The problem with the huge basket was that riding became very sketchy with just 15 pounds or so. I assume because it was mounted so high, where as the panniers and even the top of the rack are low in comparison.

  10. #10
    littlecircles bmike's Avatar
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    Car seat mounted in the cargo box. The base stays in, the car seat moves to Jen's car when needed. The kid cover keeps my little one toasty (a little too warm when its really sunny when she's still in winter clothes!) The animals are along for the ride.

    We've logged nearly 200 miles in the last 3 weeks.






    Today we went to the library and one of the LBS's. Last week groceries, library, bike shop, cafe, met a friend for lunch, hardware store, post office, etc. etc.

    When the car seat base is not installed I can carry pretty much anything (or anyone) I want.
    It can hold alot of beer, dog food, groceries, scrap lumber to the dump, etc. etc.



    I also have a cargo trailer... different uses for sure - but I like the Bak for close in town, heavy, and / or children (I've moved my 2 nephews around town up front on the bench seat with restraint harnesses).

  11. #11
    Sophomoric Member Roody's Avatar
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    Lamplight--
    What kind of reflective tape did you use on your bags? I've been trying to find tape that will stick to the ripstop-type fabric, but no luck so far. Did you sew it on?


    bmike---
    Awww! Cute baby!
    (cool bike too)


    "Think Outside the Cage"

  12. #12
    Change=inevitable. ?=+/- JosephPaul86's Avatar
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    Quote Originally Posted by Roody View Post
    Lamplight--
    What kind of reflective tape did you use on your bags? I've been trying to find tape that will stick to the ripstop-type fabric, but no luck so far. Did you sew it on?
    Just letting you know my SunLite Panniers and rack-top bag came with the 3M reflective tape sewn on.


    On topic...I am using a SunLite Top-loader bag which doubles with fold-out panniers. Next trip to the store I'll take some photos, missed the opportunity today.
    "And that's how the cookie crumbles."

  13. #13
    Long Distance Cyclist Machka's Avatar
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    1) When I tour, I use panniers with no difficulty at all ... I'm not sure I understand the problem with them.

    2) Check out the Utility Cycling Forum here for ideas on how to carry stuff.

    3) I was carfree for 6 years in Winnipeg, and furnished my apartment during that time ... sofa, table and chairs, new TV, large fake ficus trees, a desk with a hutch, a deep freeze, etc. etc. You've just got to get creative about getting that stuff home.

  14. #14
    Senior Member Mr York's Avatar
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    Quote Originally Posted by Roody View Post
    I need to buy a 50 lb. and a 55 lb. dumbbell at the sporting goods store. I asked my friends with a minivan to help on this one. They said they will.
    My rear rack can hold 100 pounds. One could strap the dumbell to a rack if it would fit. Just a thought...

  15. #15
    Sophomoric Member Roody's Avatar
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    Quote Originally Posted by Mr York View Post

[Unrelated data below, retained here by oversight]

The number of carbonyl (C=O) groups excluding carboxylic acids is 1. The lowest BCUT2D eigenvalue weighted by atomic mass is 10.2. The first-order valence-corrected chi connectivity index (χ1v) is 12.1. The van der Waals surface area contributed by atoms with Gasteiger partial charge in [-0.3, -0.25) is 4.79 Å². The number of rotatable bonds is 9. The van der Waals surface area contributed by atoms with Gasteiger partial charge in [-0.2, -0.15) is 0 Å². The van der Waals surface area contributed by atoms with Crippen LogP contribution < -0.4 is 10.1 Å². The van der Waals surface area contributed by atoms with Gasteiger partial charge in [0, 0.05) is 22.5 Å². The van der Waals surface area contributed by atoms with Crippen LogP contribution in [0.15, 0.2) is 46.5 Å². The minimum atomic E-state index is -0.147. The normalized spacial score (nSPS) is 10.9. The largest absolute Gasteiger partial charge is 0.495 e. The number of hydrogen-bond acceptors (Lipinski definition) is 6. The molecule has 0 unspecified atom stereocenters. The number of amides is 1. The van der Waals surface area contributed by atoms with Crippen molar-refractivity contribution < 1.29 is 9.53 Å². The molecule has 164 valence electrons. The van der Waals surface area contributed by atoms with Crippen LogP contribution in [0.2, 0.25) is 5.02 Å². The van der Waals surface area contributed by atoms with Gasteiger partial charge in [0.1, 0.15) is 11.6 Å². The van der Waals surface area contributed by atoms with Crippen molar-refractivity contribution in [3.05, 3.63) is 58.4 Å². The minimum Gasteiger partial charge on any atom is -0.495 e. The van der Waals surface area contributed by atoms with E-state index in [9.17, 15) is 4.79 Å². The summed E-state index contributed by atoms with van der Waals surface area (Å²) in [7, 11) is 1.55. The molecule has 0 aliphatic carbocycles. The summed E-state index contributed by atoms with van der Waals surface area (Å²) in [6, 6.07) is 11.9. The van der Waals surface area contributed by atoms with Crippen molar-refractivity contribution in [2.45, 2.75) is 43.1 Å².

My rear rack can hold 100 pounds. One could strap the dumbell to a rack if it would fit. Just a thought...
    And a very good thought at that.

    I also thought about using my backpack and making two trips. That would work, I think. (I don't want to boast, but I might even be able to carry the 105 pounds on my back for the six miles.)

    But my friend feels he owes me a favor, and a ride to the sporting goods store is a good way for him to repay. He offered and I accepted.


    "Think Outside the Cage"

  16. #16
    Change=inevitable. ?=+/- JosephPaul86's Avatar
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    My weight set came in a nice plastic carrying case. It was boxy and had a nice handle which i used to tie it to my rear rack, counterbalancing it with some other goods like groceries. My rack is a $30 Blackburn form the LBS. I wouldn't attempt this with a seat-post mounted rack.
    "And that's how the cookie crumbles."

  17. #17
    bragi bragi's Avatar
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    Quote Originally Posted by coldfeet View Post
    Err.. why? Are you talking about clearance problems when talking about tight turns?
    Don't mistake my comments- panniers are my first choice for transporting light to medium loads. I have noticed, though, that when the panniers are even a little bit loaded, the extra weight at the rear of the bike makes it hard to control once you start to ride a little aggressively. It's fine for riding straight or when seated, but if you're leaning hard into turns or up out of your seat on a steep hill with lots of car traffic, it gets a bit unnerving when the back of the bike starts to fishtail heavily. I haven't noticed this problem with a backpack or messenger bag. To be blunt, they turn your bike into a minivan. On the other hand, if you're not trying to win the Tour de France, panniers are way more comfortable than anything else I've tried, and you can carry way more with much less effort. (I'm getting more curious about Extracycle, however...)
    If you're not part of the solution, you're part of the precipitate.

  18. #18
    Senior Member Kimmitt's Avatar